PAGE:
The storm on Monday dropped 12-15 inches of snow in some parts of Anchorage. You can expect to find similar amounts in the Turnagain forecast region, with Girdwood getting a little more in the areas we’ve surveyed. A notable feature of this storm was the cold temperatures. The snow fell cold and dry, making for a light density powder with low water content. Despite only moderate wind during the storm, the light powder was easily moved around by wind. There are a lot of wind affected slopes, varying from scoured surfaces on one aspect, to stiff wind slab, to sheltered pockets of loose powder.
Today, the wind slab is my greatest concern. Yesterday we found a couple pockets of stiff supportable wind slab that collapsed with a “whoomph” when we skied across (see pit profile and description here). Given a steep enough slope, this would probably initiate a small avalanche. Furthermore, the problem can be even worse if it sits on top of a sun crust. The two things I would actively try to avoid today – stiff wind slab on steep slopes, and southerly aspects where reactive sun crusts may be found.
If you can avoid these two issues, there are still pockets of good quality loose powder to be found.
The recent stretch of sunny weather produced 2 specific weak layer concerns.
1. Sun crusts on south aspects. We found at least 3 distinct buried sun crusts yesterday, with the top one being moderately weak with a tendency to propagate. A number of smaller skier triggered avalanches have been reported in the last week, and the majority seem to be on southerly slopes, probably because of the sun crust layers.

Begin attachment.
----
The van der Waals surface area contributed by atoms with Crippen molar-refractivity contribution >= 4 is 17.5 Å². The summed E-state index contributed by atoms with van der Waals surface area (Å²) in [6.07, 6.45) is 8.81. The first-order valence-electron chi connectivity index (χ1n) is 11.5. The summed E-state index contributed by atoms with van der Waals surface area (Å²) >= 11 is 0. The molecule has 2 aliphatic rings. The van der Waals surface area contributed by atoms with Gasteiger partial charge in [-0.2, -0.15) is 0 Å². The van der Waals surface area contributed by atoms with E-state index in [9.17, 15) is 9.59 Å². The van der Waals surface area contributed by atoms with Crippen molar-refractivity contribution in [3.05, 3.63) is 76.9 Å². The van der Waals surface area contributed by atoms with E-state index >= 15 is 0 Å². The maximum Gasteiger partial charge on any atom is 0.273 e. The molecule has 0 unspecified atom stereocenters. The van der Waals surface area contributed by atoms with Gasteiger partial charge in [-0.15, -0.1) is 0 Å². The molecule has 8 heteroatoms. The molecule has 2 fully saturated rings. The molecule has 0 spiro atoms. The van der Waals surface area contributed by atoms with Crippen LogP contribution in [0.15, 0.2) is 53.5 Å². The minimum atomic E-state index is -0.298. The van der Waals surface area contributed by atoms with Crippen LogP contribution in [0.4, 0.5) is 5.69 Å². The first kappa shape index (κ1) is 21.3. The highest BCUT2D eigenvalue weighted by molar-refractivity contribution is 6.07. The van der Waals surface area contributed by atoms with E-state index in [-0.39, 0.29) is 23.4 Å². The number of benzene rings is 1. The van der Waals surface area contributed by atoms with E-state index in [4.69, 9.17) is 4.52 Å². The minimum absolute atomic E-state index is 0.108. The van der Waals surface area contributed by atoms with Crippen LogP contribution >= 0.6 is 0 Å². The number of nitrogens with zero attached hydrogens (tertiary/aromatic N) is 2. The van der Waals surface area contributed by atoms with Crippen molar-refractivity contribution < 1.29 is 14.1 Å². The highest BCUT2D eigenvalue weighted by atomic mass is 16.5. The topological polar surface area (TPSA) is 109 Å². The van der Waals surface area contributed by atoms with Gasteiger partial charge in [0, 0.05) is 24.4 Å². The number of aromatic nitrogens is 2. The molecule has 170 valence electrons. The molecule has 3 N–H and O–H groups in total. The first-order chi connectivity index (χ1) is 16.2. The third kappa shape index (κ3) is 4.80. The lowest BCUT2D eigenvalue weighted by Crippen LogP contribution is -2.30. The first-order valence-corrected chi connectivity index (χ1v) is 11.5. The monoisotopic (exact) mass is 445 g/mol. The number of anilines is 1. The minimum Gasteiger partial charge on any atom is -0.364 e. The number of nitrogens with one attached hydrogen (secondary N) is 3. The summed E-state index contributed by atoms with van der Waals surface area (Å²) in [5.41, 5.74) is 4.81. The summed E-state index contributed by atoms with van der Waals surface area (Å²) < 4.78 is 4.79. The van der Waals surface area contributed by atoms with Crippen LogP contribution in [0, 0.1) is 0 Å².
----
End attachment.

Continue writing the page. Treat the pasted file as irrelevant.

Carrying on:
2. Non sun affected slopes simply got weaker in the surface snow during the 2 weeks of clear weather. Weak snow by itself isn’t necessarily a problem, until you get stronger or stiffer snow on top of the weak snow.
Following the snow storm two days ago, the weather turned cold and sunny. Last night it got even colder, with temperatures dipping into the negatives. There is a mild temperature inversion, making the mountains slightly warmer than the valleys.
Temperatures at 6am
Portage valley -15 degrees
Turnagain Pass Center ridge 2.7 degrees
Summit Lake -7.3 degrees
Alyeska, top chair 6 is 4 degrees
We had no measureable precipitation yesterday and wind was light from the north at most of the weather stations.
Today’s weather looks fairly tame if you can deal with the cold. Incoming in the next few days is a larger storm system with warmer temperatures and more precipitation.
Graham will issue the next advisory tomorrow morning, March 28th.
|05/06/20||Turnagain||Avalanche: Pastoral Peak, north face||Andy Duenow|
|04/10/20||Turnagain||Avalanche: Wolverine||Mike Records|
|04/10/20||Turnagain||Observation: Eddies lookers right shoulder||Matt Yoder|
|04/09/20||Turnagain||Observation: Bench Peak||Mike Records|
|04/04/20||Turnagain||Observation: Pete’s North||Anonymous|
|03/26/20||Turnagain||Avalanche: Tincan – Proper (SW facing)||CNFAIC Staff|
|03/26/20||Turnagain||Avalanche: Seattle Ridge||W Wagner Forecaster|
|03/25/20||Turnagain||Avalanche: Sunburst Uptrack @ 2000′||J. Boisvert|
|03/24/20||Turnagain||Observation: Turnagain – Road Observations||W Wagner Forecaster|
Status of riding areas across the Chugach NF is managed by the Glacier and Seward Ranger Districts, not avalanche center staff. Riding area information is posted as a public service to our users and updated based on snow depth and snow density to prevent resource damage at trailhead locations. Riding area questions contact: firstname.lastname@example.org
|Area||Status||Weather & Riding Conditions|
This is a general backcountry avalanche advisory issued for Turnagain Arm with Turnagain Pass as the core advisory area. This advisory does not apply to highways, railroads or operating ski areas.